Most of what you will need you may already have in your kitchen or can be purchased in the kitchen section at your local department store.

Use a long, thin bladed boning knife to cut the top hole and any large pieces out of the face of the pumpkin. Took a small paring knife to the grinder to make a very thin bladed knife for detail work.

Tools for transferring and cutting out paper stencil patterns.

Cutting Saw: This tool is essential for carving fine, detailed areas, but can be used for carving the entire Jack-O-Lantern.

Poker Tool: This is used to transfer your designs onto the face of the pumpkin. An ice pick or nail can be used for this. An artist's Stylus tool makes a great Poker Tool and can be found at most craft and art supply stores.

Grease Pencils: If you are going to carve your pumpkins freehand, using a grease pencil to pre-mark the shapes to be cut is a great way to make sure you get what you cut. They are available at most department stores or at arts and craft stores.

Patterns: Called pumpkin carving patterns, stencils or templates, you can make these on your computer, download pre-made ones off the Internet or buy them during the Halloween season in booklets.

Gutting Spoons: You could use several different types and sizes of spoons for removing the seeds, pulp and skin from the inside of the pumpkin. An ice-cream scoop and a large metal ladle work great to scrap the inside of the pumpkin to remove the guts.


A well carved pumpkin will impress your friends, neighbors and best of all, you're trick-or-treaters!

Carving a pumpkin into a Jack-O'-Lantern freehand is the traditional way of doing it, is very easy and only takes a few basic tools. A large spoon or ice-cream scoop, a thin bladed knife and some newspaper will get you started.

With a long, thin bladed knife, cut out the top of the pumpkin around the stem of the pumpkin. The hole should be large enough to allow you to scoop out the guts (seeds and stringy membrane) by hand and with a large spoon. Generally, the size of the hole should be about two-thirds the diameter of the pumpkin. While you can cut a round circle out, you'll find that cutting a five or six sided opening will work the best. As you cut out the top hole, angle the knife so that the lid and hole will be somewhat cone shaped. This will help prevent the lid from falling into the hole. Now you can use a large spoon to scrap the inside walls of the pumpkin clean.

Inspect the surface of the pumpkin to decide the best side to carve you face. Now, visualizing the face you want to carve, use your knife to carefully cut out the individual parts of the face or you can pre-marked the pumpkin by using a Crayon to draw the face onto the surface of the pumpkin and cut through the lines you drew. When you are finished cutting, carefully push out the pieces to view the final results.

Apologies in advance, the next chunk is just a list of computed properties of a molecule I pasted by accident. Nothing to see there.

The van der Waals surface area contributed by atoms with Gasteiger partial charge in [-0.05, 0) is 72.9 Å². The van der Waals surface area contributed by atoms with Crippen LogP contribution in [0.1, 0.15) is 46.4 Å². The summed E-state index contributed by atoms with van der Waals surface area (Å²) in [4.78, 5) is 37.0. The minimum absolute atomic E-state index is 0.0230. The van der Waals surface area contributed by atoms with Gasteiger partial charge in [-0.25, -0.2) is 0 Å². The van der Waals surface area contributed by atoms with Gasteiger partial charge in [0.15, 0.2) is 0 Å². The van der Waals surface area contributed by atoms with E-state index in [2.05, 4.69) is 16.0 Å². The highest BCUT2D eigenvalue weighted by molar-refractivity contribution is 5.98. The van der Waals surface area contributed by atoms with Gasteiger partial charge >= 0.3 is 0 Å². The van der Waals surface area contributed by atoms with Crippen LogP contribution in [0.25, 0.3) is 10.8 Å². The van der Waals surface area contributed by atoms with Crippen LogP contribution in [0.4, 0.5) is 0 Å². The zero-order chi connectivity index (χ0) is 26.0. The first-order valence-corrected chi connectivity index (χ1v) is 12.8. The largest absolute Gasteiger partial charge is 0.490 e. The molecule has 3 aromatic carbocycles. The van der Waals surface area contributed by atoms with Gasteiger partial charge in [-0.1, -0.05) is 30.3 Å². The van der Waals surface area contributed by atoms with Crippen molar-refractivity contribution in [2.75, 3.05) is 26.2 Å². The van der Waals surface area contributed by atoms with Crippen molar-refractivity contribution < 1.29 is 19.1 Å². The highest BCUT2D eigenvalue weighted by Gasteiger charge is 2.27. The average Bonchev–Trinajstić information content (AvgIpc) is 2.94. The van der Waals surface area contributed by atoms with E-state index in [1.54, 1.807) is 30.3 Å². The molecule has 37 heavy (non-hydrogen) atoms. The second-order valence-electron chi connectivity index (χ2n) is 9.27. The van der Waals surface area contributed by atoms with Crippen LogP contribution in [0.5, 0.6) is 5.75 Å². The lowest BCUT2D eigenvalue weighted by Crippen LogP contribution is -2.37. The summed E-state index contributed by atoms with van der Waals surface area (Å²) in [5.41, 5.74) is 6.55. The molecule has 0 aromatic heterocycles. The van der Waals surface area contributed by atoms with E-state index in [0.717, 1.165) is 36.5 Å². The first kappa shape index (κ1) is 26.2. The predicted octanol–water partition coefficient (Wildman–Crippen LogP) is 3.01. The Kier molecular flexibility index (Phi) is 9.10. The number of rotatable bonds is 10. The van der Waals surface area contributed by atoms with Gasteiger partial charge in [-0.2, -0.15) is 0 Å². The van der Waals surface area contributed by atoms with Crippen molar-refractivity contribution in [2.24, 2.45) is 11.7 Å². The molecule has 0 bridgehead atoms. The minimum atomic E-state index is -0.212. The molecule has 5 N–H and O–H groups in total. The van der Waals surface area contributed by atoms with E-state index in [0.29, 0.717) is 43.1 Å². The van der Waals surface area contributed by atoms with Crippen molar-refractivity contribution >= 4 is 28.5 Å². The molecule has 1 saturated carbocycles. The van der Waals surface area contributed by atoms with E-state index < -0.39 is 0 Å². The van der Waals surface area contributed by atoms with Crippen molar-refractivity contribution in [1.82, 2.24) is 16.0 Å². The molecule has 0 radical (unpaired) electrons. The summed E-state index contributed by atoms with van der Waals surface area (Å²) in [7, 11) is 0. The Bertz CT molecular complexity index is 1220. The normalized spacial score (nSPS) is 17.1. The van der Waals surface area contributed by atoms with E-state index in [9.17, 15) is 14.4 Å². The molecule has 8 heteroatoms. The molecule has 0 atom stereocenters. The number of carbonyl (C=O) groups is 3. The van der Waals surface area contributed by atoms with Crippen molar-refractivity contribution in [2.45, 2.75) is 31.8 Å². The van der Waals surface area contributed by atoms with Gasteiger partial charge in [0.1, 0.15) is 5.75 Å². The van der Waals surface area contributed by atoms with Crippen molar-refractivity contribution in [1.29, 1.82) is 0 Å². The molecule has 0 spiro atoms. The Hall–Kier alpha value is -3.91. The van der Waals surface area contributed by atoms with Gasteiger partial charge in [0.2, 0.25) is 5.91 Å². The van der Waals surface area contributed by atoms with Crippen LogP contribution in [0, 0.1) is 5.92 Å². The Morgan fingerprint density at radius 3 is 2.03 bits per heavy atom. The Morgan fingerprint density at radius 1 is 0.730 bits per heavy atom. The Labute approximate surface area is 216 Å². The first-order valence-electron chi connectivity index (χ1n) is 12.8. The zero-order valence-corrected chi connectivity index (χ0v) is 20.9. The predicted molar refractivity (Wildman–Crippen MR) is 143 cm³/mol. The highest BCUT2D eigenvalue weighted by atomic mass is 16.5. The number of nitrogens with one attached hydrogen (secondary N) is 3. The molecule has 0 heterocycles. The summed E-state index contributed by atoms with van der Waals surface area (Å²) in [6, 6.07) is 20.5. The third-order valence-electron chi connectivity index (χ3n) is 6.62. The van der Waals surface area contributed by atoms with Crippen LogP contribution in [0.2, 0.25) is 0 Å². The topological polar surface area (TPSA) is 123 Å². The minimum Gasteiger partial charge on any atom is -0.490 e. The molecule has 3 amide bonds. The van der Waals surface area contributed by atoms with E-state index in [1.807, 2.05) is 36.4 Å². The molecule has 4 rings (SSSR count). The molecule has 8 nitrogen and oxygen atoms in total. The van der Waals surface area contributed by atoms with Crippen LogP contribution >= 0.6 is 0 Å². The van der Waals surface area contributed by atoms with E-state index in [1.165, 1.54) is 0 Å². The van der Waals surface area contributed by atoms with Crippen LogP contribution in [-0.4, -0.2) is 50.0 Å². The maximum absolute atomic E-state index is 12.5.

Make sure that you have scrapped the bottom of the pumpkin flat, so that the candle will sit level in the pumpkin. We prefer the traditional use of candles to illuminate our Jack-O'-Lanterns. A Votive candle, placed in a clear glass candle holder is safer and will actually last longer. Also, plain white candles give off the most light and will illuminate the inside of your Jack-O'-Lantern the best.


You can carve some truly beautiful and artistic pumpkins freehand, but if you want to create really detailed carvings you'll want to use a stencil. And all you'll need is a couple of extra tools to cut out the patterns.

A Carving Saw is essential for carving fine, detailed areas, but can be used for the entire Jack-O-Lantern.
A Transfer Tool is used to transfer your designs onto the face of the pumpkin.
Carving Stencils can be drawn either freehand onto paper or use your computer to make your pattern.

Prepare the pumpkin as you would for basic carving, i.e. cut out the top hole and gut the pumpkin out. Select the paper stencil you want to use and trim the excess paper from it with scissors. Be sure to leave at least a 1/2 inch border for the tape to go on. Attach the stencil to the face of the pumpkin with tape. Top first, then the bottom and lastly the sides. You may have to crease the stencil to tape the corners, if so, try to make the creases where the pattern will be distorted the least.